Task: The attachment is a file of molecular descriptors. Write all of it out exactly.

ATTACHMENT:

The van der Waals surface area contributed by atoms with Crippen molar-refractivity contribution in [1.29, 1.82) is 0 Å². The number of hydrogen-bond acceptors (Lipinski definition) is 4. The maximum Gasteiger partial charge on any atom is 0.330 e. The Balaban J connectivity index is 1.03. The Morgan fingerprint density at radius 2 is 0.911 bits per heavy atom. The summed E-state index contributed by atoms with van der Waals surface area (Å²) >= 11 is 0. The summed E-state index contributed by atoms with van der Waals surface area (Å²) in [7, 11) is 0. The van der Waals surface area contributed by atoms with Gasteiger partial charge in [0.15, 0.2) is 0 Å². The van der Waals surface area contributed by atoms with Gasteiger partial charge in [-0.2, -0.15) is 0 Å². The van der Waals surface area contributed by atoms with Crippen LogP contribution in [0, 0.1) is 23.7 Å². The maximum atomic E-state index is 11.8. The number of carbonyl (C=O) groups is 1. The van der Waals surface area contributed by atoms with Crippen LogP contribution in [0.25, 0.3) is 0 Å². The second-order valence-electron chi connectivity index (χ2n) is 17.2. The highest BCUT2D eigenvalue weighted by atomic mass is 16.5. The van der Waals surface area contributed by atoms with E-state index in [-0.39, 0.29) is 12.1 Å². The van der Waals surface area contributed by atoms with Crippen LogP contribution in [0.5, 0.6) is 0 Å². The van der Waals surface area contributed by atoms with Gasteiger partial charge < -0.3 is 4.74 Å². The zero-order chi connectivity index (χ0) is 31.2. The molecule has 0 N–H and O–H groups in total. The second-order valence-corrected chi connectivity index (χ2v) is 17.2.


The van der Waals surface area contributed by atoms with Crippen molar-refractivity contribution in [1.29, 1.82) is 0 Å². The number of hydrogen-bond acceptors (Lipinski definition) is 4. The maximum Gasteiger partial charge on any atom is 0.330 e. The Balaban J connectivity index is 1.03. The Morgan fingerprint density at radius 2 is 0.911 bits per heavy atom. The summed E-state index contributed by atoms with van der Waals surface area (Å²) >= 11 is 0. The summed E-state index contributed by atoms with van der Waals surface area (Å²) in [7, 11) is 0. The van der Waals surface area contributed by atoms with Gasteiger partial charge in [0.15, 0.2) is 0 Å². The van der Waals surface area contributed by atoms with Gasteiger partial charge in [-0.2, -0.15) is 0 Å². The van der Waals surface area contributed by atoms with Crippen LogP contribution in [0, 0.1) is 23.7 Å². The maximum atomic E-state index is 11.8. The number of carbonyl (C=O) groups is 1. The van der Waals surface area contributed by atoms with Crippen LogP contribution in [0.25, 0.3) is 0 Å². The second-order valence-electron chi connectivity index (χ2n) is 17.2. The highest BCUT2D eigenvalue weighted by atomic mass is 16.5. The van der Waals surface area contributed by atoms with E-state index in [-0.39, 0.29) is 12.1 Å². The van der Waals surface area contributed by atoms with Crippen LogP contribution in [0.5, 0.6) is 0 Å². The van der Waals surface area contributed by atoms with Gasteiger partial charge < -0.3 is 4.74 Å². The zero-order chi connectivity index (χ0) is 31.2. The molecule has 0 N–H and O–H groups in total. The second-order valence-corrected chi connectivity index (χ2v) is 17.2.